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Geology and oil and gas assessment of the Mancos-Menefee Composite Total Petroleum System: Chapter 4 in Total petroleum systems and geologic assessment of undiscovered oil and gas resources in the San Juan Basin Province, exclusive of Paleozoic rocks, New Mexico and Colorado

Data Series 69-F-4

This report is Chapter 4 in Total petroleum systems and geologic assessment of undiscovered oil and gas resources in the San Juan Basin Province, exclusive of Paleozoic rocks, New Mexico and Colorado (DS 69-F)
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Abstract

The Mancos-Menefee Composite Total Petroleum System (TPS) includes all genetically related hydrocarbons generated from organic-rich shales in the Cretaceous Mancos Shale and from carbonaceous shale, coal beds, and humate in the Cretaceous Menefee Formation of the Mesaverde Group. The system is called a composite total petroleum system because the exact source of the hydrocarbons in some of the reservoirs is not known. Reservoir rocks that contain hydrocarbons generated in Mancos and Menefee source beds are found in the Cretaceous Dakota Sandstone, at the base of the composite TPS, through the lower part of the Cliff House Sandstone of the Mesaverde Group, at the top. Source rocks in both the Mancos Shale and Menefee Formation entered the oil generation window in the late Eocene and continued to generate oil or gas into the late Miocene. Near the end of the Miocene in the San Juan Basin, subsidence ceased, hydrocarbon generation ceased, and the basin was uplifted and differentially eroded. Reservoirs are now underpressured. Eight assessment units were defined in the Mancos-Menefee Composite TPS. Of the eight assessment units, four were assessed as conventional oil or gas accumulations and four as continuous-type accumulations. The conventional assessment units are Dakota-Greenhorn Conventional Oil and Gas Assessment Unit (AU), Gallup Sandstone Conventional Oil and Gas AU, Mancos Sandstones Conventional Oil AU, and the Mesaverde Updip Conventional Oil AU. Continuous-type assessments are Dakota-Greenhorn Continuous Gas AU, Mancos Sandstones Continuous Gas AU, Mesaverde Central-Basin Continuous Gas AU, and Menefee Coalbed Gas AU. The Mesaverde Updip Conventional AU was not quantitatively assessed for undiscovered oil and gas resources, because the producing oil fields were smaller than the 0.5 million barrel cutoff, and the potential of finding fields above this cutoff was considered to be low. Total oil resources that have the potential for additions to reserves in the next 30 years are estimated at a mean of 16.78 million barrels. Most of this resource will come from reservoirs in the Mancos Sandstones Oil AU. Gas resources that have the potential for additions to reserves in the next 30 years are estimated at a mean of 11.11 trillion cubic feet of gas (TCFG). Of this amount, 11.03 TCFG will come from continuous gas accumulations; the remainder will be gas associated with oil in conventional accumulations.Total natural gas liquids (NGL) that have the potential for additions to reserves in the next 30 years are estimated at a mean of 99.86 million barrels. Of this amount, 96.95 million barrels will come from the continuous gas assessment units, and 78.3 percent of this potential resource will come from the Mancos Sandstones Continuous Gas AU.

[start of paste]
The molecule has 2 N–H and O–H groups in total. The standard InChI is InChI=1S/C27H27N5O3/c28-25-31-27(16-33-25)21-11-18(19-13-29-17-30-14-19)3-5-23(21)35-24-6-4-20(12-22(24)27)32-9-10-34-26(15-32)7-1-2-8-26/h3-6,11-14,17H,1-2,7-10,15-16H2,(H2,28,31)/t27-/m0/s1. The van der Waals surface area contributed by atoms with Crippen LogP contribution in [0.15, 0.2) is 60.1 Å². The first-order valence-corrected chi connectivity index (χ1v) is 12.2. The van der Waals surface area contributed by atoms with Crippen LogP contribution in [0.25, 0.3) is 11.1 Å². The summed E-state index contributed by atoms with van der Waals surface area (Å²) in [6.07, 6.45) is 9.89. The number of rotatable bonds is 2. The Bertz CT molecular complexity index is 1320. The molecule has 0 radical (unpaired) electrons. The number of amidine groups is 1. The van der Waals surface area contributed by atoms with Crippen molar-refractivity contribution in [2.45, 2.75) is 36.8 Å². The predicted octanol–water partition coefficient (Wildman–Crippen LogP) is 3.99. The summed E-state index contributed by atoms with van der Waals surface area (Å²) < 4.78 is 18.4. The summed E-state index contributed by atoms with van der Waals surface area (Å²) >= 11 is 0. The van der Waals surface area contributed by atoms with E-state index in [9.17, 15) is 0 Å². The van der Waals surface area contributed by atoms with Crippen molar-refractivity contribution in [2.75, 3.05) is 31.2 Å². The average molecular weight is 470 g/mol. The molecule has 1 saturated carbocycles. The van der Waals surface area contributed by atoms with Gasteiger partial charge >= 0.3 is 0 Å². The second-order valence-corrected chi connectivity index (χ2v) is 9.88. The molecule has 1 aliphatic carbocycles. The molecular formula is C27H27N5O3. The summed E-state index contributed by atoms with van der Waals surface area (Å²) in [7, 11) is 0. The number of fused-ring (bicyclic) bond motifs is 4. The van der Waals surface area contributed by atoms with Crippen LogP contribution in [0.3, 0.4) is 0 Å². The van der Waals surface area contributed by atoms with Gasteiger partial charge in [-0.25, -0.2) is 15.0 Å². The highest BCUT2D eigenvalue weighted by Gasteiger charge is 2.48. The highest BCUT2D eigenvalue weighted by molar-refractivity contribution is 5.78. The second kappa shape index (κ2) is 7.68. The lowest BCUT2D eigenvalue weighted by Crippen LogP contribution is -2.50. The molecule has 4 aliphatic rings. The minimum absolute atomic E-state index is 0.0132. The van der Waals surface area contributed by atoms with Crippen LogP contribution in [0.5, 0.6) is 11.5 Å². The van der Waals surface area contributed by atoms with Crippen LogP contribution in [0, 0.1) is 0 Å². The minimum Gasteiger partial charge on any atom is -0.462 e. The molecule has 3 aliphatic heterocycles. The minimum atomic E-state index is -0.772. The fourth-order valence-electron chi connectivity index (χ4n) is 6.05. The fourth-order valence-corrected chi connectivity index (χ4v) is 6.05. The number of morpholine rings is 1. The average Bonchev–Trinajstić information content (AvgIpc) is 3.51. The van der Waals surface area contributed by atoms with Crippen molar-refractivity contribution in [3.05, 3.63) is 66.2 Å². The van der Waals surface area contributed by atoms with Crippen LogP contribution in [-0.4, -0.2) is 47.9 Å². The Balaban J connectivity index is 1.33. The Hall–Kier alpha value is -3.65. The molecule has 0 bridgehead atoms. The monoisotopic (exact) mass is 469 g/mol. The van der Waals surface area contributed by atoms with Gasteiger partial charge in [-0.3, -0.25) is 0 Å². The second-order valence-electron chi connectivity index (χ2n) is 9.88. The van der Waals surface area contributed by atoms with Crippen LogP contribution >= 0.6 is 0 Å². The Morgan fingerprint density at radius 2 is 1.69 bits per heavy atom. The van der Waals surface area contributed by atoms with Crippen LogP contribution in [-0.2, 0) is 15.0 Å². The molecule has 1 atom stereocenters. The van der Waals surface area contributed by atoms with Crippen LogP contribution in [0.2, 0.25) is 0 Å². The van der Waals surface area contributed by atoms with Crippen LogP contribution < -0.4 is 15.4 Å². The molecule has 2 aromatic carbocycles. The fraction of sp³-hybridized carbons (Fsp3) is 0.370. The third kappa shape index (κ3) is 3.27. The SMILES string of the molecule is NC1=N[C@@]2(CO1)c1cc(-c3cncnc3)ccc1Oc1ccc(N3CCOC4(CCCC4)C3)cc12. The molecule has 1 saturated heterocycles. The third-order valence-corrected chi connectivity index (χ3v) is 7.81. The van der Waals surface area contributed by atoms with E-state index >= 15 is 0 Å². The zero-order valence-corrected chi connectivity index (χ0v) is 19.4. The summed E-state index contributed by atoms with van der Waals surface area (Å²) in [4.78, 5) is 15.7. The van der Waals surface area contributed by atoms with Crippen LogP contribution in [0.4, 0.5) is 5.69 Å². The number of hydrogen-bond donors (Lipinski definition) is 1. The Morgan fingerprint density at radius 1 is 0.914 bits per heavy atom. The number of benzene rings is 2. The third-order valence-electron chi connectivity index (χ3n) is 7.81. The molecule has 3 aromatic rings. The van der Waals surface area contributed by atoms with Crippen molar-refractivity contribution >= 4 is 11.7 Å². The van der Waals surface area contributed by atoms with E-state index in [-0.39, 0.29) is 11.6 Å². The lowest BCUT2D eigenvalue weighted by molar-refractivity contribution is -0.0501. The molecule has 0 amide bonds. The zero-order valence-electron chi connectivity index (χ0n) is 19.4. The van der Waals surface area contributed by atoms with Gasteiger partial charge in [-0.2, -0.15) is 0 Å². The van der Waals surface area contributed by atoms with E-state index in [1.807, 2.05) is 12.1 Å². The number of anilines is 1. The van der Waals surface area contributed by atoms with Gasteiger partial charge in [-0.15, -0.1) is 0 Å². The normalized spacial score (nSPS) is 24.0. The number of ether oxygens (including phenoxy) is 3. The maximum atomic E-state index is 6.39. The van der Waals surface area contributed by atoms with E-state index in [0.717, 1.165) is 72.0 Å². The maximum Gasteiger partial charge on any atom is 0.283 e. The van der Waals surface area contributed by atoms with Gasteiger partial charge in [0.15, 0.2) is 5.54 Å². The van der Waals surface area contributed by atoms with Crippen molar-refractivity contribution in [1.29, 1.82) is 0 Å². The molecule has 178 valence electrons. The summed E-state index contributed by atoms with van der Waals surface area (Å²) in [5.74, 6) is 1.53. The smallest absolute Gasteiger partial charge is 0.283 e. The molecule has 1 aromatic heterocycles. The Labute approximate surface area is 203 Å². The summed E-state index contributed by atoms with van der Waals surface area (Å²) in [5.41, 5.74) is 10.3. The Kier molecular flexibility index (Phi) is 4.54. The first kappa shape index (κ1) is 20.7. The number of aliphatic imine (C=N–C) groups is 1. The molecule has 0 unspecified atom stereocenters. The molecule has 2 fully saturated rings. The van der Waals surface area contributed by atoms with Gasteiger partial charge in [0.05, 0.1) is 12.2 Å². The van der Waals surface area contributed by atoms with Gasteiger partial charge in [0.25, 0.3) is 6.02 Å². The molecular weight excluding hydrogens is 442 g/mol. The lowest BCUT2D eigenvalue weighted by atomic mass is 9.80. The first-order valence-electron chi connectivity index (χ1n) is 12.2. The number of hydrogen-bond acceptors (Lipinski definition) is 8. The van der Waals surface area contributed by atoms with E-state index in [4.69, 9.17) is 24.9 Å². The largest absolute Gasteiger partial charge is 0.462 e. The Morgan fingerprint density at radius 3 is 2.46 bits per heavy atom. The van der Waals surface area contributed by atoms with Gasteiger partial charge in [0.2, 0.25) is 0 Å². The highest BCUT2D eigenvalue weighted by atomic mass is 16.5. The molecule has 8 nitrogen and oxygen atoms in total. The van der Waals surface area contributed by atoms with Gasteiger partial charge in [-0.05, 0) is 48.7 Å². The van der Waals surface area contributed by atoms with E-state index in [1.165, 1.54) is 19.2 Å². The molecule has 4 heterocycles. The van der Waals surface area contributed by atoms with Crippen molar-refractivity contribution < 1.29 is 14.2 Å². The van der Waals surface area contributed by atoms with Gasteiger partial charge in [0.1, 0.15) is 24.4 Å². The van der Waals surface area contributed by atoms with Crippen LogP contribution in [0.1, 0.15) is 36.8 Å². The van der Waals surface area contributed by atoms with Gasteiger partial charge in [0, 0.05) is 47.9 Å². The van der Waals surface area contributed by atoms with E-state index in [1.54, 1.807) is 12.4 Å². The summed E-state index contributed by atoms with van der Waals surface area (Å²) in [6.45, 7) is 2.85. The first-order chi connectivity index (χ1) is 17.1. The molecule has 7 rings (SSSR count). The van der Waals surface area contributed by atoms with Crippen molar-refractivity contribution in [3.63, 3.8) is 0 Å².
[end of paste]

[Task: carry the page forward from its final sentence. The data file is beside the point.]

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Additional Publication Details

Publication type:
Report
Publication Subtype:
USGS Numbered Series
Title:
Geology and oil and gas assessment of the Mancos-Menefee Composite Total Petroleum System: Chapter 4 in Total petroleum systems and geologic assessment of undiscovered oil and gas resources in the San Juan Basin Province, exclusive of Paleozoic rocks, New Mexico and Colorado
Series title:
Data Series
Series number:
69-F-4
Year Published:
2013
Language:
English
Publisher:
U.S. Geological Survey
Publisher location:
Reston, VA
Contributing office(s):
Energy Resources Program
Description:
ix, 97 p.
Larger Work Type:
Report
Larger Work Subtype:
USGS Numbered Series
Larger Work Title:
Total petroleum systems and geologic assessment of undiscovered oil and gas resources in the San Juan Basin Province, exclusive of Paleozoic rocks, New Mexico and Colorado (DS 69-F)
Country:
United States
State:
Colorado;New Mexico